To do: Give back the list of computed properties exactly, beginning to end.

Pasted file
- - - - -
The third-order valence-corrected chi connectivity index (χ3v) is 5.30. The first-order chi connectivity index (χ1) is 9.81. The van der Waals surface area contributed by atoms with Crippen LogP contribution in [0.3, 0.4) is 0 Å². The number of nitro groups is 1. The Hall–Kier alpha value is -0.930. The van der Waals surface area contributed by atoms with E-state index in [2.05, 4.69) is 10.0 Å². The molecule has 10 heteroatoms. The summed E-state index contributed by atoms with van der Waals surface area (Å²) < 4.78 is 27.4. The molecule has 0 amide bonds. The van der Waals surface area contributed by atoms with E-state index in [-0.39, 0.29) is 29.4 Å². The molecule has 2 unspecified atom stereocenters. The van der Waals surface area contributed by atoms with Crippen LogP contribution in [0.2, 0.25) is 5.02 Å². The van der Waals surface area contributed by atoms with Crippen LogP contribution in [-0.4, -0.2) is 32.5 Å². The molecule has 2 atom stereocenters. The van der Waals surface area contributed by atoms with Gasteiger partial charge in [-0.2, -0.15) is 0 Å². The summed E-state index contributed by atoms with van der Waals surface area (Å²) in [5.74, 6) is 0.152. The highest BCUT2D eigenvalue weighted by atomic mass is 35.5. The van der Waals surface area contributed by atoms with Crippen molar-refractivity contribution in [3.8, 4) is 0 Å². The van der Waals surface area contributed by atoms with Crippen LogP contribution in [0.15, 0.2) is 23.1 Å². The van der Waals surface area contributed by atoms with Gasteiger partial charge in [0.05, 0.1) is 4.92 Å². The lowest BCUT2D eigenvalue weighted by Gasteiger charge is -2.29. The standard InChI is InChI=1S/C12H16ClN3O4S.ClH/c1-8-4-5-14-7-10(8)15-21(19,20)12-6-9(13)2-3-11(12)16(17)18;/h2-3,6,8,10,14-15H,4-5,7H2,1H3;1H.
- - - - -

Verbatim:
The third-order valence-corrected chi connectivity index (χ3v) is 5.30. The first-order chi connectivity index (χ1) is 9.81. The van der Waals surface area contributed by atoms with Crippen LogP contribution in [0.3, 0.4) is 0 Å². The number of nitro groups is 1. The Hall–Kier alpha value is -0.930. The van der Waals surface area contributed by atoms with E-state index in [2.05, 4.69) is 10.0 Å². The molecule has 10 heteroatoms. The summed E-state index contributed by atoms with van der Waals surface area (Å²) < 4.78 is 27.4. The molecule has 0 amide bonds. The van der Waals surface area contributed by atoms with E-state index in [-0.39, 0.29) is 29.4 Å². The molecule has 2 unspecified atom stereocenters. The van der Waals surface area contributed by atoms with Crippen LogP contribution in [0.2, 0.25) is 5.02 Å². The van der Waals surface area contributed by atoms with Crippen LogP contribution in [-0.4, -0.2) is 32.5 Å². The molecule has 2 atom stereocenters. The van der Waals surface area contributed by atoms with Gasteiger partial charge in [-0.2, -0.15) is 0 Å². The summed E-state index contributed by atoms with van der Waals surface area (Å²) in [5.74, 6) is 0.152. The highest BCUT2D eigenvalue weighted by atomic mass is 35.5. The van der Waals surface area contributed by atoms with Crippen molar-refractivity contribution in [3.8, 4) is 0 Å². The van der Waals surface area contributed by atoms with Crippen LogP contribution in [0.15, 0.2) is 23.1 Å². The van der Waals surface area contributed by atoms with Gasteiger partial charge in [0.05, 0.1) is 4.92 Å². The lowest BCUT2D eigenvalue weighted by Gasteiger charge is -2.29. The standard InChI is InChI=1S/C12H16ClN3O4S.ClH/c1-8-4-5-14-7-10(8)15-21(19,20)12-6-9(13)2-3-11(12)16(17)18;/h2-3,6,8,10,14-15H,4-5,7H2,1H3;1H.